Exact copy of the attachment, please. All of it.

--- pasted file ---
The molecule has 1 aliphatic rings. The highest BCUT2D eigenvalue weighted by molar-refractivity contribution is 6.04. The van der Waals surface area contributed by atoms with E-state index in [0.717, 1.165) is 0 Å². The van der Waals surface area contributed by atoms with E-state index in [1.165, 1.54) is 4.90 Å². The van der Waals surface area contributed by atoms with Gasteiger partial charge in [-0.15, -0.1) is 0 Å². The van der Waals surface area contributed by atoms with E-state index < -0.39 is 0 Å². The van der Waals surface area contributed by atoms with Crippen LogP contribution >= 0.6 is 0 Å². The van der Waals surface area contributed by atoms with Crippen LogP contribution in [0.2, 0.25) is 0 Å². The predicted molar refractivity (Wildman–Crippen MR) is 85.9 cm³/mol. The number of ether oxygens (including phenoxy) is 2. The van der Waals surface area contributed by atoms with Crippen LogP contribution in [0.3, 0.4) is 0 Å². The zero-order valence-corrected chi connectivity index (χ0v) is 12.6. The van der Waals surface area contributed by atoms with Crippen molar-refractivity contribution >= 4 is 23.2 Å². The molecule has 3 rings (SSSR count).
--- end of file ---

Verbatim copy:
The molecule has 1 aliphatic rings. The highest BCUT2D eigenvalue weighted by molar-refractivity contribution is 6.04. The van der Waals surface area contributed by atoms with E-state index in [0.717, 1.165) is 0 Å². The van der Waals surface area contributed by atoms with E-state index in [1.165, 1.54) is 4.90 Å². The van der Waals surface area contributed by atoms with Gasteiger partial charge in [-0.15, -0.1) is 0 Å². The van der Waals surface area contributed by atoms with E-state index < -0.39 is 0 Å². The van der Waals surface area contributed by atoms with Crippen LogP contribution >= 0.6 is 0 Å². The van der Waals surface area contributed by atoms with Crippen LogP contribution in [0.2, 0.25) is 0 Å². The predicted molar refractivity (Wildman–Crippen MR) is 85.9 cm³/mol. The number of ether oxygens (including phenoxy) is 2. The van der Waals surface area contributed by atoms with Crippen LogP contribution in [0.3, 0.4) is 0 Å². The zero-order valence-corrected chi connectivity index (χ0v) is 12.6. The van der Waals surface area contributed by atoms with Crippen molar-refractivity contribution >= 4 is 23.2 Å². The molecule has 3 rings (SSSR count).